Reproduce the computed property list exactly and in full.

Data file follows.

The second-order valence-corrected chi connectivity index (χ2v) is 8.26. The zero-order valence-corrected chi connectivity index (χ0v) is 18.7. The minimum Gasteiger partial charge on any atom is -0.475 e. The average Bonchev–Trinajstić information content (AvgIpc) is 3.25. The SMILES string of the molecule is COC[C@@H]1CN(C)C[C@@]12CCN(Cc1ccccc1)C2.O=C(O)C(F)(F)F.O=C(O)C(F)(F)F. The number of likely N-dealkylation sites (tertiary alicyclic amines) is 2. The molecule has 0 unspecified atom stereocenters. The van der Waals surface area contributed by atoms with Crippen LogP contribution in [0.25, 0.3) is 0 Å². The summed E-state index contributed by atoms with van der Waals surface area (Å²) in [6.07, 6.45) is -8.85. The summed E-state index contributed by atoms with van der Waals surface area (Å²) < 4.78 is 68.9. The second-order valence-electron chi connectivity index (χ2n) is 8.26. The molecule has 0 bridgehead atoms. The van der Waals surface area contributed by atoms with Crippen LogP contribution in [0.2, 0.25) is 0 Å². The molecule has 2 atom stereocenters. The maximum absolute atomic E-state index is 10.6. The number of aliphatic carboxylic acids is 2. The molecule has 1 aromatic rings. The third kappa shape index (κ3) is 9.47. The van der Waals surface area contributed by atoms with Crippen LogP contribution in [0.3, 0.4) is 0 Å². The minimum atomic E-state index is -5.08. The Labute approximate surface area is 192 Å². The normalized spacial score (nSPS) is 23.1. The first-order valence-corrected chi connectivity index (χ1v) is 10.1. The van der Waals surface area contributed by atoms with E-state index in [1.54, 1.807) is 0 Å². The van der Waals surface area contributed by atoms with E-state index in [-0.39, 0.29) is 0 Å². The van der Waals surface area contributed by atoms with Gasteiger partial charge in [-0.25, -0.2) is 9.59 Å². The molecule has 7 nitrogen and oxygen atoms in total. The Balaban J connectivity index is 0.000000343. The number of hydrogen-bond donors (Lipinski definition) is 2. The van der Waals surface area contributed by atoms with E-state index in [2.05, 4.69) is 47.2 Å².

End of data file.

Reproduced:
The second-order valence-corrected chi connectivity index (χ2v) is 8.26. The zero-order valence-corrected chi connectivity index (χ0v) is 18.7. The minimum Gasteiger partial charge on any atom is -0.475 e. The average Bonchev–Trinajstić information content (AvgIpc) is 3.25. The SMILES string of the molecule is COC[C@@H]1CN(C)C[C@@]12CCN(Cc1ccccc1)C2.O=C(O)C(F)(F)F.O=C(O)C(F)(F)F. The number of likely N-dealkylation sites (tertiary alicyclic amines) is 2. The molecule has 0 unspecified atom stereocenters. The van der Waals surface area contributed by atoms with Crippen LogP contribution in [0.25, 0.3) is 0 Å². The summed E-state index contributed by atoms with van der Waals surface area (Å²) in [6.07, 6.45) is -8.85. The summed E-state index contributed by atoms with van der Waals surface area (Å²) < 4.78 is 68.9. The second-order valence-electron chi connectivity index (χ2n) is 8.26. The molecule has 0 bridgehead atoms. The van der Waals surface area contributed by atoms with Crippen LogP contribution in [0.2, 0.25) is 0 Å². The molecule has 2 atom stereocenters. The maximum absolute atomic E-state index is 10.6. The number of aliphatic carboxylic acids is 2. The molecule has 1 aromatic rings. The third kappa shape index (κ3) is 9.47. The van der Waals surface area contributed by atoms with Crippen LogP contribution in [0.3, 0.4) is 0 Å². The minimum atomic E-state index is -5.08. The Labute approximate surface area is 192 Å². The normalized spacial score (nSPS) is 23.1. The first-order valence-corrected chi connectivity index (χ1v) is 10.1. The van der Waals surface area contributed by atoms with E-state index in [1.54, 1.807) is 0 Å². The van der Waals surface area contributed by atoms with E-state index in [-0.39, 0.29) is 0 Å². The van der Waals surface area contributed by atoms with Gasteiger partial charge in [-0.25, -0.2) is 9.59 Å². The molecule has 7 nitrogen and oxygen atoms in total. The Balaban J connectivity index is 0.000000343. The number of hydrogen-bond donors (Lipinski definition) is 2. The van der Waals surface area contributed by atoms with E-state index in [2.05, 4.69) is 47.2 Å².